More Points on The Point

When I first “relaunched” (read: updated on a regular basis) URBMN back in late September, I talked about CBC’s latest attempt at afternoon show fodder, The Point.  I had hoped that the show wouldn’t “go completely shit within the week.”  It didn’t.  It went completely shit within a few weeks.

I’ve given up on The Point.  Aamer Haleem is too eager to please.  The music doesn’t go beyond the currently hyped college rock/pop of the moment.  The panel discussions are inane.  In short, The Point is the typical overearnest CBC Radio One panel show.  Things that most annoy me about The Point:

Aamer Haleem calls The Point‘s voicemail segment an “audio blog.”  It’s not an audio blog if public radio is the first place in which the segment appears, Haleem.  If The Point‘s phone line counts as an audio blog, Cross Country Checkup has been liveblogging in audio since 1965.

On top of that, the “have your say, Canada!” voicemail segment seems lifted from Richardson’s Roundup/The Roundup.  It doesn’t even have a catchy phone number like 1-800-SAD-GOAT.  I’m sorry, 1-888-91-POINT doesn’t cut it.

Is this show supposed to be current affairs?  If it is, why the hell was The Point talking about who the best Bond was when I listened to it on Friday?  The show devoted a week to “who’s the best Bond?”  That’s important to anyone?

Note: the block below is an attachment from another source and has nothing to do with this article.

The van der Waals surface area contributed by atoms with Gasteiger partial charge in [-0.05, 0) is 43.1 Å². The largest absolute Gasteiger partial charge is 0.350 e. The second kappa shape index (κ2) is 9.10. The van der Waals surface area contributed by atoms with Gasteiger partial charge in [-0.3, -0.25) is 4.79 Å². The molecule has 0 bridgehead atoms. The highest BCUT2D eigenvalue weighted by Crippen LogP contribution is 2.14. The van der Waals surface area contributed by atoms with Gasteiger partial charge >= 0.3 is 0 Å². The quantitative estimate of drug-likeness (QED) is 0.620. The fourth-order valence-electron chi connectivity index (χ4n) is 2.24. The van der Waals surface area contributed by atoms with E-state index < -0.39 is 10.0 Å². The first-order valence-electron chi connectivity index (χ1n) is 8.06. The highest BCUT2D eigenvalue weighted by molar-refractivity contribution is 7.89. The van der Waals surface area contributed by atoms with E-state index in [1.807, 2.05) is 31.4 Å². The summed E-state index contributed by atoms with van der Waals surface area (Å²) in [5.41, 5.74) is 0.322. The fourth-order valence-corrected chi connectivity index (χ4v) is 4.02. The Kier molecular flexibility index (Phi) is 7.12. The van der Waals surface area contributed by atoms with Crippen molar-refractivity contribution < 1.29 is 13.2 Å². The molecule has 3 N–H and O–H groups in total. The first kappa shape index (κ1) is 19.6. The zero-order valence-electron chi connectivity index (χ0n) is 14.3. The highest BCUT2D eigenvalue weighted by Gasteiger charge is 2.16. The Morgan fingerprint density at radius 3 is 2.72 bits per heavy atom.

Topics like the online selling of secondhand burial plots are what I hate most about The Point.  The story is just a public relations stunt made legitimate by CBC Radio One.  The segment comes across as glib and doesn’t tie in well to the larger issue of global financial uncertainty.  At least when The Agenda with Steve Paikin covers current affairs, it doesn’t try to sugarcoat its topics.

I prefer CBC’s specialist shows, like White Coat, Black Art and Quirks & Quarks.  While those shows are sometimes personality-driven, they’re at least about something.  The Point is about nothing.

The Point is yet another one of those shows where the format is built around the host, rather than the host fitting the format.  The Point suffers from The Hour Syndrome, wherein a younger host tries to make CBC programming more “hip.”

This tack fails most of the time, since the antithesis of being cool is trying one’s ass off to be cool.  Also, the “younger, hipper” hosts tend to push 40 and aren’t that cool in the first place.  Why does CBC Radio have such a conservative programming strategy?  Did you know CBC Radio used to have a horror program way back when?

One day CBC Radio will figure out how to market to a younger audience without aping college radio and/or trying too hard to appeal to “the kids.”  It sure as hell isn’t going to happen with The Point.

C. Archer
Le Social